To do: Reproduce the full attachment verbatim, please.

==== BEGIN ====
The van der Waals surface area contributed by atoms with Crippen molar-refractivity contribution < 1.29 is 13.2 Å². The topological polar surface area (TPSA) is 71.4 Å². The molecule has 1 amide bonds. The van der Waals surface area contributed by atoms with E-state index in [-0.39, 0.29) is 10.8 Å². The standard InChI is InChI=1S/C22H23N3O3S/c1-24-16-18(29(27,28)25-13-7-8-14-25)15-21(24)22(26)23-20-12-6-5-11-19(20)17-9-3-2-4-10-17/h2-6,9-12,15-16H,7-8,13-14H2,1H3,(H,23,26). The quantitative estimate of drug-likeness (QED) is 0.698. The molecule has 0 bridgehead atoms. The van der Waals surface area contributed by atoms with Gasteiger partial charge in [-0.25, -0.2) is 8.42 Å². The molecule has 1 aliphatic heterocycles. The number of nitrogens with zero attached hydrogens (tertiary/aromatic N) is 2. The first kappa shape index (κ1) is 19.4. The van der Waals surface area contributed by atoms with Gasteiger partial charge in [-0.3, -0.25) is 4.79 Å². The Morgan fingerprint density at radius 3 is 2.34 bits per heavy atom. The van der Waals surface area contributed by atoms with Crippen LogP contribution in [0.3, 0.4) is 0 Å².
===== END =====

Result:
The van der Waals surface area contributed by atoms with Crippen molar-refractivity contribution < 1.29 is 13.2 Å². The topological polar surface area (TPSA) is 71.4 Å². The molecule has 1 amide bonds. The van der Waals surface area contributed by atoms with E-state index in [-0.39, 0.29) is 10.8 Å². The standard InChI is InChI=1S/C22H23N3O3S/c1-24-16-18(29(27,28)25-13-7-8-14-25)15-21(24)22(26)23-20-12-6-5-11-19(20)17-9-3-2-4-10-17/h2-6,9-12,15-16H,7-8,13-14H2,1H3,(H,23,26). The quantitative estimate of drug-likeness (QED) is 0.698. The molecule has 0 bridgehead atoms. The van der Waals surface area contributed by atoms with Gasteiger partial charge in [-0.25, -0.2) is 8.42 Å². The molecule has 1 aliphatic heterocycles. The number of nitrogens with zero attached hydrogens (tertiary/aromatic N) is 2. The first kappa shape index (κ1) is 19.4. The van der Waals surface area contributed by atoms with Gasteiger partial charge in [-0.3, -0.25) is 4.79 Å². The Morgan fingerprint density at radius 3 is 2.34 bits per heavy atom. The van der Waals surface area contributed by atoms with Crippen LogP contribution in [0.3, 0.4) is 0 Å².